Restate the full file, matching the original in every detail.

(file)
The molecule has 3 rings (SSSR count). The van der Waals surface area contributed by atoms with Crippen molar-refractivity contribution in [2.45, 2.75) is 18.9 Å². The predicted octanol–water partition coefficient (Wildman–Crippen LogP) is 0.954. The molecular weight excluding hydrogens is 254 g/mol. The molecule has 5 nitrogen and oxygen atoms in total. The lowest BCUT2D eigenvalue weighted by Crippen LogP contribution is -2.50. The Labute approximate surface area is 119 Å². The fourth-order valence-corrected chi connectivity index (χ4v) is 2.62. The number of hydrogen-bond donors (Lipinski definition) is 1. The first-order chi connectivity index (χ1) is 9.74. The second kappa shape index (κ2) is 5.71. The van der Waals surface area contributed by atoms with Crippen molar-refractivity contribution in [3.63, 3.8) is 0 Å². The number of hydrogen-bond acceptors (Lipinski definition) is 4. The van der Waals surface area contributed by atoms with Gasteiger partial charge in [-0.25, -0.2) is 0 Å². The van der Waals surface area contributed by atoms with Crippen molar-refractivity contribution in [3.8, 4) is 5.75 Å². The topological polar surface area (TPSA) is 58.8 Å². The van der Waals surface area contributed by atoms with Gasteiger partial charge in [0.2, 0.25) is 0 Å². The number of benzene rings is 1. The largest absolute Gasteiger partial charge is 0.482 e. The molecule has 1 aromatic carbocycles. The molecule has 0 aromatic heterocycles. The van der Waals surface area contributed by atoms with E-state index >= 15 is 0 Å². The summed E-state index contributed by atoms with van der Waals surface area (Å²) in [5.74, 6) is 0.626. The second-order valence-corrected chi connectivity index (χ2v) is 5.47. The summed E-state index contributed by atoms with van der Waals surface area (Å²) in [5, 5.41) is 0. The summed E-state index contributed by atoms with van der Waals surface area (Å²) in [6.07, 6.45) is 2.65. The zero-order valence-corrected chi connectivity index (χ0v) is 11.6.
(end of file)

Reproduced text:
The molecule has 3 rings (SSSR count). The van der Waals surface area contributed by atoms with Crippen molar-refractivity contribution in [2.45, 2.75) is 18.9 Å². The predicted octanol–water partition coefficient (Wildman–Crippen LogP) is 0.954. The molecular weight excluding hydrogens is 254 g/mol. The molecule has 5 nitrogen and oxygen atoms in total. The lowest BCUT2D eigenvalue weighted by Crippen LogP contribution is -2.50. The Labute approximate surface area is 119 Å². The fourth-order valence-corrected chi connectivity index (χ4v) is 2.62. The number of hydrogen-bond donors (Lipinski definition) is 1. The first-order chi connectivity index (χ1) is 9.74. The second kappa shape index (κ2) is 5.71. The van der Waals surface area contributed by atoms with Crippen molar-refractivity contribution in [3.63, 3.8) is 0 Å². The number of hydrogen-bond acceptors (Lipinski definition) is 4. The van der Waals surface area contributed by atoms with Gasteiger partial charge in [-0.25, -0.2) is 0 Å². The van der Waals surface area contributed by atoms with Crippen molar-refractivity contribution in [3.8, 4) is 5.75 Å². The topological polar surface area (TPSA) is 58.8 Å². The van der Waals surface area contributed by atoms with Gasteiger partial charge in [0.2, 0.25) is 0 Å². The number of benzene rings is 1. The largest absolute Gasteiger partial charge is 0.482 e. The molecule has 1 aromatic carbocycles. The molecule has 0 aromatic heterocycles. The van der Waals surface area contributed by atoms with E-state index >= 15 is 0 Å². The summed E-state index contributed by atoms with van der Waals surface area (Å²) in [5.74, 6) is 0.626. The second-order valence-corrected chi connectivity index (χ2v) is 5.47. The summed E-state index contributed by atoms with van der Waals surface area (Å²) in [5, 5.41) is 0. The summed E-state index contributed by atoms with van der Waals surface area (Å²) in [6.07, 6.45) is 2.65. The zero-order valence-corrected chi connectivity index (χ0v) is 11.6.